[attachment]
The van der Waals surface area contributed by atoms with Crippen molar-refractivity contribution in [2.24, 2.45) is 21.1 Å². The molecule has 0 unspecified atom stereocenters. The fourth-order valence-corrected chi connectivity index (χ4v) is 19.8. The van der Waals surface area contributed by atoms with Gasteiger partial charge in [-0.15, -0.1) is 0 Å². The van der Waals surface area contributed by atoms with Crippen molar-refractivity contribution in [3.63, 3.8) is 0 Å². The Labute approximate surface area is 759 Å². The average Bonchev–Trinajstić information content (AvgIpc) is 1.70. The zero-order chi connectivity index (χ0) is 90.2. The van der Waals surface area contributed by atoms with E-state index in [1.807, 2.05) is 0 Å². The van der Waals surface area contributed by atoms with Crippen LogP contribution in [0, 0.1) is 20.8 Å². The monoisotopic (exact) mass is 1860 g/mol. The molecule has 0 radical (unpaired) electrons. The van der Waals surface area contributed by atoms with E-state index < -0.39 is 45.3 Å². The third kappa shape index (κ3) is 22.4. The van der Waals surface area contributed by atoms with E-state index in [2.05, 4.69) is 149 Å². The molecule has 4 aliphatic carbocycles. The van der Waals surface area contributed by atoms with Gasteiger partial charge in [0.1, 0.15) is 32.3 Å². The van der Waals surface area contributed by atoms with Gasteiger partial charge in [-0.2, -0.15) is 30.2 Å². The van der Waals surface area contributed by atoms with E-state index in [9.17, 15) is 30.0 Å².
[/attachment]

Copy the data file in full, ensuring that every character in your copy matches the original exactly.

The van der Waals surface area contributed by atoms with Crippen molar-refractivity contribution in [2.24, 2.45) is 21.1 Å². The molecule has 0 unspecified atom stereocenters. The fourth-order valence-corrected chi connectivity index (χ4v) is 19.8. The van der Waals surface area contributed by atoms with Gasteiger partial charge in [-0.15, -0.1) is 0 Å². The van der Waals surface area contributed by atoms with Crippen molar-refractivity contribution in [3.63, 3.8) is 0 Å². The Labute approximate surface area is 759 Å². The average Bonchev–Trinajstić information content (AvgIpc) is 1.70. The zero-order chi connectivity index (χ0) is 90.2. The van der Waals surface area contributed by atoms with E-state index in [1.807, 2.05) is 0 Å². The van der Waals surface area contributed by atoms with Crippen LogP contribution in [0, 0.1) is 20.8 Å². The monoisotopic (exact) mass is 1860 g/mol. The molecule has 0 radical (unpaired) electrons. The van der Waals surface area contributed by atoms with E-state index < -0.39 is 45.3 Å². The third kappa shape index (κ3) is 22.4. The van der Waals surface area contributed by atoms with E-state index in [2.05, 4.69) is 149 Å². The molecule has 4 aliphatic carbocycles. The van der Waals surface area contributed by atoms with Gasteiger partial charge in [0.1, 0.15) is 32.3 Å². The van der Waals surface area contributed by atoms with Gasteiger partial charge in [-0.2, -0.15) is 30.2 Å². The van der Waals surface area contributed by atoms with E-state index in [9.17, 15) is 30.0 Å².